Reading to Relax

A few days ago, I sat in a dentist’s chair reading my Kindle.  I always carry the Kindle in order to endure the ritual interval between my appointment time and the actual laying on of hands.  When the hygienist appeared, she asked me what I was reading.  When I told her, she said something like, “That’s too heavy for me.  My job’s stressful enough as it is.  I read to relax–James Paterson, Lee Child.  I don’t want to think.”  I nodded because what else could I do?  She had the drill.

The book in question was Novelists and Novels by Harold Bloom, a series of essays I’d ordered by mistake and decided to keep.  It contains book reviews (some very unlikely, I think), and Bloom’s musings on the decline of “high” culture. It’s interesting if taken in small doses.  I’ve had it for over a year, and I’ve managed to get through 44%.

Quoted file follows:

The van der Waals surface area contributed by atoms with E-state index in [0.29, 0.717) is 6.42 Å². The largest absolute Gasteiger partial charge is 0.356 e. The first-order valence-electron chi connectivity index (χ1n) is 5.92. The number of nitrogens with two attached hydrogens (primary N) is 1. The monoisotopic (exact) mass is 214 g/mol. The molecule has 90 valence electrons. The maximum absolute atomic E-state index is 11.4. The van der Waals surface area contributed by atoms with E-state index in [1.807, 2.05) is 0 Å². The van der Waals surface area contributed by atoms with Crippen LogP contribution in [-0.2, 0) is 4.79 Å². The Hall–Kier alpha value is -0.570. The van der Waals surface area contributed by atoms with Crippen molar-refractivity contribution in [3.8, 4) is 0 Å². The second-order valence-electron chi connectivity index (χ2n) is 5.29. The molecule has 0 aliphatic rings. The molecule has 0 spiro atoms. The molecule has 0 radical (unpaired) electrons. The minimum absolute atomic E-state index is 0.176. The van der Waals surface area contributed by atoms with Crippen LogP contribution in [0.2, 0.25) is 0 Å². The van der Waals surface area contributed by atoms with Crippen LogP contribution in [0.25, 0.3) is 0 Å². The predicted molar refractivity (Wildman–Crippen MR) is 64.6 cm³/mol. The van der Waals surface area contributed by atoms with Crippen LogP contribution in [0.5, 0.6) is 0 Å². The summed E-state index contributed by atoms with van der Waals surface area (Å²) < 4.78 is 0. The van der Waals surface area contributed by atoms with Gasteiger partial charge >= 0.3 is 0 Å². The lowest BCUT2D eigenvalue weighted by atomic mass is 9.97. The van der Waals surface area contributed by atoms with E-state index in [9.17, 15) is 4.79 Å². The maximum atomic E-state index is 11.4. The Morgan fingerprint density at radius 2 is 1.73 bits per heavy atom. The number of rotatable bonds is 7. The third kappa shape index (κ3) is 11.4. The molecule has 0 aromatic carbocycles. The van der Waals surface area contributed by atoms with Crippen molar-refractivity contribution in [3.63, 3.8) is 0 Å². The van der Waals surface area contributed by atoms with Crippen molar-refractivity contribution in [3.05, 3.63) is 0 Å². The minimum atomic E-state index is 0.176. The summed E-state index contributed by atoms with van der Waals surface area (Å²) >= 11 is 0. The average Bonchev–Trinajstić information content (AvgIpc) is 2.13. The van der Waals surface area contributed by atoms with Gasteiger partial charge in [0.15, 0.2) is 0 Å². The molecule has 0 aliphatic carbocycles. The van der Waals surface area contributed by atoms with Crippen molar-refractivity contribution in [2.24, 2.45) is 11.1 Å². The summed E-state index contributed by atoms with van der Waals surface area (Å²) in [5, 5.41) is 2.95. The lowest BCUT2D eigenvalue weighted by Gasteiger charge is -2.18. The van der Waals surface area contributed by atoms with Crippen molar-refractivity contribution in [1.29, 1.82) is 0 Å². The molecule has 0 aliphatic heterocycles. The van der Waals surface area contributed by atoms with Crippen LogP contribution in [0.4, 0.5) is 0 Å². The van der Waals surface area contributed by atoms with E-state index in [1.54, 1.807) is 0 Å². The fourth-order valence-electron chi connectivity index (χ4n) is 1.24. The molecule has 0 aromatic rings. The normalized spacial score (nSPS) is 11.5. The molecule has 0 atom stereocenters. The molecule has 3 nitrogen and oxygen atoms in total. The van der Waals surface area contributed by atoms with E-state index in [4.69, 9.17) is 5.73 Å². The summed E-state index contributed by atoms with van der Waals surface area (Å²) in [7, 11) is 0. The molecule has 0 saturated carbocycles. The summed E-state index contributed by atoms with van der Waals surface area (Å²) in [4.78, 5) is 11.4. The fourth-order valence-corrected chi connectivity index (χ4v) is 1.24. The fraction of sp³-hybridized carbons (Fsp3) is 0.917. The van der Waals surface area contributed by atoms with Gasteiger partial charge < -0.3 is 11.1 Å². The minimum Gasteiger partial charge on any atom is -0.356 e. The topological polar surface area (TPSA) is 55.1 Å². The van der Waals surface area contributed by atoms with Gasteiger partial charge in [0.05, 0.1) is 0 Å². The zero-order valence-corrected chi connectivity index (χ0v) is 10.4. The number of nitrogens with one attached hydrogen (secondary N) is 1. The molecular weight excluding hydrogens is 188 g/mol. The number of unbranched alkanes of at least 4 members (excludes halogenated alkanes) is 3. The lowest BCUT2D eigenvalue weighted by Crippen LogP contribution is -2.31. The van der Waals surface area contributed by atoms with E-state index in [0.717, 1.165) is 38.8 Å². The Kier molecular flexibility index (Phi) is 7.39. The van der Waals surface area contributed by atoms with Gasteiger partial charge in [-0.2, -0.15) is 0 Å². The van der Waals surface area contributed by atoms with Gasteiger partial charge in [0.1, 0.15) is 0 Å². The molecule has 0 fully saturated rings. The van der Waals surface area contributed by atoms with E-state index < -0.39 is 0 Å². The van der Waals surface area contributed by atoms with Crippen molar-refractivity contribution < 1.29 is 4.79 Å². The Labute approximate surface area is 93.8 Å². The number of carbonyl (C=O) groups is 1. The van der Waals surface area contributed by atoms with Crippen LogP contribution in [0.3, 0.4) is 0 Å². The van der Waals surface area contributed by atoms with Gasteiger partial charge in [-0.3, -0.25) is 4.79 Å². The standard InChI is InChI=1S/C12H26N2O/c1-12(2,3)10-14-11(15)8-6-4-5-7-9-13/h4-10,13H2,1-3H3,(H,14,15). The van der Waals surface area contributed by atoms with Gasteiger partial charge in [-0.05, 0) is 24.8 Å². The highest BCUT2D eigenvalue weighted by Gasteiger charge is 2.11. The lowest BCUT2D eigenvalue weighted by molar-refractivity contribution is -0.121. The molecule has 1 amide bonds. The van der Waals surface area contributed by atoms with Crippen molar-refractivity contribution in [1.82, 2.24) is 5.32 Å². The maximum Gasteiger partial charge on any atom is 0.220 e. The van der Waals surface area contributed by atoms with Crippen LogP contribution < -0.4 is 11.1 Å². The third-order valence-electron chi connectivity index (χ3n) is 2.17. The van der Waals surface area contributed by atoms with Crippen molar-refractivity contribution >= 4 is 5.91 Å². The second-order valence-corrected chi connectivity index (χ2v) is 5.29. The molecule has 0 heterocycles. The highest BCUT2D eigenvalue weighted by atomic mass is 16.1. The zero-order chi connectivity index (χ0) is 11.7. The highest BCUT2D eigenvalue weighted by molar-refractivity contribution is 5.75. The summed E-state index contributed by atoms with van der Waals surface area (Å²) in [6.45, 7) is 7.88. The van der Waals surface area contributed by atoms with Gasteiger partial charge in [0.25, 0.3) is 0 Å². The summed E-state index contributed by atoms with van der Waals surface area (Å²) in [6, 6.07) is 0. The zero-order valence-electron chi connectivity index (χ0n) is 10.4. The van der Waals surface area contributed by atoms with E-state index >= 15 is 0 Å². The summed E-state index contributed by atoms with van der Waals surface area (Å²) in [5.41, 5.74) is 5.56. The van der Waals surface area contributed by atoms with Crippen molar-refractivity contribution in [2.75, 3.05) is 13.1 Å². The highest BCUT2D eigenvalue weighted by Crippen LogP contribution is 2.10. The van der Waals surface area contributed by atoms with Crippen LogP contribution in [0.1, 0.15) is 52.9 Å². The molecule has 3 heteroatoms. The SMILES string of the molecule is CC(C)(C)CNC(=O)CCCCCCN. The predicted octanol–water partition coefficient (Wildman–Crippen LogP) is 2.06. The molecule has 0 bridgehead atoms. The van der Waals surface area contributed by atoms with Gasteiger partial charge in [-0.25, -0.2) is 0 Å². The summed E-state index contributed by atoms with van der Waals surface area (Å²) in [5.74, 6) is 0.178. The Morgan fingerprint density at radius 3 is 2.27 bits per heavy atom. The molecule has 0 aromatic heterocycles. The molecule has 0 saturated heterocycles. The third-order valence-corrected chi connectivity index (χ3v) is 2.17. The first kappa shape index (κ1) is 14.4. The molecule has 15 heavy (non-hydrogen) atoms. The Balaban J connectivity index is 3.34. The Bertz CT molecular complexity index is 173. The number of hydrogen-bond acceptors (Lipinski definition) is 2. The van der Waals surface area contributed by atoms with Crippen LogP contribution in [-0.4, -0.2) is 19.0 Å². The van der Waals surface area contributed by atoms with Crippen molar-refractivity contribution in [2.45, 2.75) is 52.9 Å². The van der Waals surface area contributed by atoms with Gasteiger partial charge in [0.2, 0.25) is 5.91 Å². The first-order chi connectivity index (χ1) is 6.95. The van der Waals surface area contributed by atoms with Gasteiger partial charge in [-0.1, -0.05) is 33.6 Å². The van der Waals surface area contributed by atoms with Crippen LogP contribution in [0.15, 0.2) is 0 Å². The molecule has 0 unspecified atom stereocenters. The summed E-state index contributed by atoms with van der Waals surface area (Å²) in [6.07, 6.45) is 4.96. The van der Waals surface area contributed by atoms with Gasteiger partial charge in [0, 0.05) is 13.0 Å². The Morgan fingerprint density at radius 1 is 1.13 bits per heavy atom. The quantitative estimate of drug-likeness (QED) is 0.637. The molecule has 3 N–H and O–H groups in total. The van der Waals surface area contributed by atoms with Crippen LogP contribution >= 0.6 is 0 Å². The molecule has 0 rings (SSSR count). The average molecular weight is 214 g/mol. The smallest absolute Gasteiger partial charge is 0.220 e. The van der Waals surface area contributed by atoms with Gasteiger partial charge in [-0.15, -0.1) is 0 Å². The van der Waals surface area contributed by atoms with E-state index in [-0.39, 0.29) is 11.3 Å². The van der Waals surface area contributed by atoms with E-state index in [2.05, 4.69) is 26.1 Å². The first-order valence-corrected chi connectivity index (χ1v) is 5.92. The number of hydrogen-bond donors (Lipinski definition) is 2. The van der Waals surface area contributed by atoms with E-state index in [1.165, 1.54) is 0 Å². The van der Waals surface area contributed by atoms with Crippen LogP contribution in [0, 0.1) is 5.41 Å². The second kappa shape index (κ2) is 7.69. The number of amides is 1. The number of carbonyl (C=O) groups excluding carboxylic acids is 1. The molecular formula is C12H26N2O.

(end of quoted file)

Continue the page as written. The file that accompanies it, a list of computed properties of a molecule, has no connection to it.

I wish I’d told the young lady cleaning my teeth that she had only one life and every moment counts.  Reading to simply pass the time or put yourself to sleep wastes the most precious asset you have.  And good books can help you relax, too–they divert the reader from the humdrum grit of everyday life, and give her something else to think about.  It doesn’t have to be the academic meandering of a public intellectual–many wonderful stories are told in good books.

The New Hope Tour (Cont’d)

This is the Academy Inn (actually the Carolina Inn) which serves as the location for crucial scenes In A Hollow Cup, Gods and Lesser Men and the upcoming Titan’s Brood.  It has been Chapel Hill’s “inn” since the 1920s.

The Academy Inn

The Academy Inn

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